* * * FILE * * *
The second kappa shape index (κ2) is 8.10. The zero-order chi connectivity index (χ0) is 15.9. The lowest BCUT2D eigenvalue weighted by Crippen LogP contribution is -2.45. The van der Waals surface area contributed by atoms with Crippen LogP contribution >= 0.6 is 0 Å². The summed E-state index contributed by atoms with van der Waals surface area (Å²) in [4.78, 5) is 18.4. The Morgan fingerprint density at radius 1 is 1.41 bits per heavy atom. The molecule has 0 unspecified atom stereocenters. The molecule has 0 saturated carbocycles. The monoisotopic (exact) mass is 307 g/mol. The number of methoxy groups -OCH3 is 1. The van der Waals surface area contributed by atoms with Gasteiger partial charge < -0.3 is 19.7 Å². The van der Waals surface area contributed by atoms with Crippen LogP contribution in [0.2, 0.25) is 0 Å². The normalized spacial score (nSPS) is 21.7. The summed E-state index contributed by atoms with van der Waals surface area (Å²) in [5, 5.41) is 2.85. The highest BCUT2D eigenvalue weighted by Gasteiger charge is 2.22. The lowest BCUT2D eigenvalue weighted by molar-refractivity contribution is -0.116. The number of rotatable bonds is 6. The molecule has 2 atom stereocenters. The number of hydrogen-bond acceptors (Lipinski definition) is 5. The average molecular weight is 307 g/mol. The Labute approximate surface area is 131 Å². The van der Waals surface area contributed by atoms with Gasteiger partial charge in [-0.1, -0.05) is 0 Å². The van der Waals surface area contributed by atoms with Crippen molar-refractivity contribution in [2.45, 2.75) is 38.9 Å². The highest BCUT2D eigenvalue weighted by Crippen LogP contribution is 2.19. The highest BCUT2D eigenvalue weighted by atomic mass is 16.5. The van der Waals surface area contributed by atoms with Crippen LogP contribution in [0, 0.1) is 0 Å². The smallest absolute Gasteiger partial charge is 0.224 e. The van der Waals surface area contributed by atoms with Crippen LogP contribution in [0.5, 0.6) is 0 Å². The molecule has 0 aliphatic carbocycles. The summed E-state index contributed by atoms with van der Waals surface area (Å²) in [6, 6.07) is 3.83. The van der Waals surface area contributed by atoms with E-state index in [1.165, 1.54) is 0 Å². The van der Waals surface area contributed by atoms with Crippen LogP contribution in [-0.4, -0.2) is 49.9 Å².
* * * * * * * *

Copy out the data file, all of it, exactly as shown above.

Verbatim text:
The second kappa shape index (κ2) is 8.10. The zero-order chi connectivity index (χ0) is 15.9. The lowest BCUT2D eigenvalue weighted by Crippen LogP contribution is -2.45. The van der Waals surface area contributed by atoms with Crippen LogP contribution >= 0.6 is 0 Å². The summed E-state index contributed by atoms with van der Waals surface area (Å²) in [4.78, 5) is 18.4. The Morgan fingerprint density at radius 1 is 1.41 bits per heavy atom. The molecule has 0 unspecified atom stereocenters. The molecule has 0 saturated carbocycles. The monoisotopic (exact) mass is 307 g/mol. The number of methoxy groups -OCH3 is 1. The van der Waals surface area contributed by atoms with Gasteiger partial charge < -0.3 is 19.7 Å². The van der Waals surface area contributed by atoms with Crippen LogP contribution in [0.2, 0.25) is 0 Å². The normalized spacial score (nSPS) is 21.7. The summed E-state index contributed by atoms with van der Waals surface area (Å²) in [5, 5.41) is 2.85. The highest BCUT2D eigenvalue weighted by Gasteiger charge is 2.22. The lowest BCUT2D eigenvalue weighted by molar-refractivity contribution is -0.116. The number of rotatable bonds is 6. The molecule has 2 atom stereocenters. The number of hydrogen-bond acceptors (Lipinski definition) is 5. The average molecular weight is 307 g/mol. The Labute approximate surface area is 131 Å². The van der Waals surface area contributed by atoms with Gasteiger partial charge in [-0.1, -0.05) is 0 Å². The van der Waals surface area contributed by atoms with Crippen molar-refractivity contribution in [2.45, 2.75) is 38.9 Å². The highest BCUT2D eigenvalue weighted by Crippen LogP contribution is 2.19. The highest BCUT2D eigenvalue weighted by atomic mass is 16.5. The van der Waals surface area contributed by atoms with Crippen LogP contribution in [0, 0.1) is 0 Å². The smallest absolute Gasteiger partial charge is 0.224 e. The van der Waals surface area contributed by atoms with Crippen LogP contribution in [0.5, 0.6) is 0 Å². The molecule has 0 aliphatic carbocycles. The summed E-state index contributed by atoms with van der Waals surface area (Å²) in [6, 6.07) is 3.83. The van der Waals surface area contributed by atoms with E-state index in [1.165, 1.54) is 0 Å². The van der Waals surface area contributed by atoms with Crippen LogP contribution in [-0.4, -0.2) is 49.9 Å².